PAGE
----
It worked out well for us. Other systems work well for others. Everything with personal finance is just that, personal. You read, learn and use what works for you and discard the rest.

  14. Kathy says:

    I guess money is actually just a reflection of a greater spiritual reality. How you handle your money is a picture of you. I got married under bad circumstances, and we were never an ideal combination from the get-go.

    Initially we combined our money, but when I saw that he was a total infant (buying a car without telling me; hiding utility bills so because he didn’t want to pay them) I went on the defense.

    Where there is no trust, there is no “relationship” nor even a “partnership” (heck, a good business partnership would have been an improvement over what we had).

    I actually became a dictator because I felt it was the only way to preserve our credit standing. Don’t laugh; it worked.

    The marriage didn’t stay together, but it was me that said “enough”, and I did it mostly because he remained a carefree child and I was the only adult in the relationship.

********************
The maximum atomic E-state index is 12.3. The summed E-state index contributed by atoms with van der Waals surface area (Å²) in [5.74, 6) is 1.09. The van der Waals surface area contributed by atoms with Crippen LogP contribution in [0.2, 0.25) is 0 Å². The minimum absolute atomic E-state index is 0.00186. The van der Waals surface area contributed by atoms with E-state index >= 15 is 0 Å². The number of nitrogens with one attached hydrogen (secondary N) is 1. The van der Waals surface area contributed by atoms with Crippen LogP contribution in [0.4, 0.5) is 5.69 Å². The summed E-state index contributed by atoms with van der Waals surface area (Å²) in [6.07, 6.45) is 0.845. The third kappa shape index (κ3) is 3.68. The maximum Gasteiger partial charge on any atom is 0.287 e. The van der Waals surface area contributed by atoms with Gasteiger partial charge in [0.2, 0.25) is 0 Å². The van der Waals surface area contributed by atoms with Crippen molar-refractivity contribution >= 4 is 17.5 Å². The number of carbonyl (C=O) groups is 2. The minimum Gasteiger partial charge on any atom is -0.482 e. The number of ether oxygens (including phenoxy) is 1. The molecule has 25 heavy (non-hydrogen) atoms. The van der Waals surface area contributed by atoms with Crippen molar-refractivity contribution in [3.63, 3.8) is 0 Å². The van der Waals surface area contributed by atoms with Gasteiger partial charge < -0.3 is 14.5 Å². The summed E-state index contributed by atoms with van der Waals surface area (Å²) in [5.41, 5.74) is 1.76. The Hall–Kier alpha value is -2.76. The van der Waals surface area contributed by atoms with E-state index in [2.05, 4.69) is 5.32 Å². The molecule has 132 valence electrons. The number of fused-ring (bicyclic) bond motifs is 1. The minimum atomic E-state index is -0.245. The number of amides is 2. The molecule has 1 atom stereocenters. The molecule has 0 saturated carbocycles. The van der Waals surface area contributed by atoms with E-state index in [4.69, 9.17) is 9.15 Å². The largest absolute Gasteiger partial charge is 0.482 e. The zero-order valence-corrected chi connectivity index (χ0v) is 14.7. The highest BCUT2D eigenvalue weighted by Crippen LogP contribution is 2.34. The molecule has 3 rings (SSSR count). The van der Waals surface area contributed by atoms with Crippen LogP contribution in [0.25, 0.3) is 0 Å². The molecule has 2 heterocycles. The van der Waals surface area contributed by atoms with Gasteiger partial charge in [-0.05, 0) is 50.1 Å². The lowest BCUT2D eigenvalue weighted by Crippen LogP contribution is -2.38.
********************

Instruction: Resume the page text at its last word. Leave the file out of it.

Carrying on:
15. reulte says:

    Kathy, I understand, empathize and sympathize. I like to say that I was a single mom of two kids until I got divorced. However, we didn’t divorce over money.

    What Tyler (way back in April) is forgetting in his argument is that so many people come complete with baggage. Previous debts, ex-kids, spousal support, taking care of parents. It’s great for him and his partner/spouse/wife/live-in housekeeper that they have such a great relationship. My congratulations.

    Now, let other people have their own ‘partnerships’ in their own way and remember that long before marriage was the joining of two people for love, it was an arrangement for the joining of economies, families, clans, kingdoms.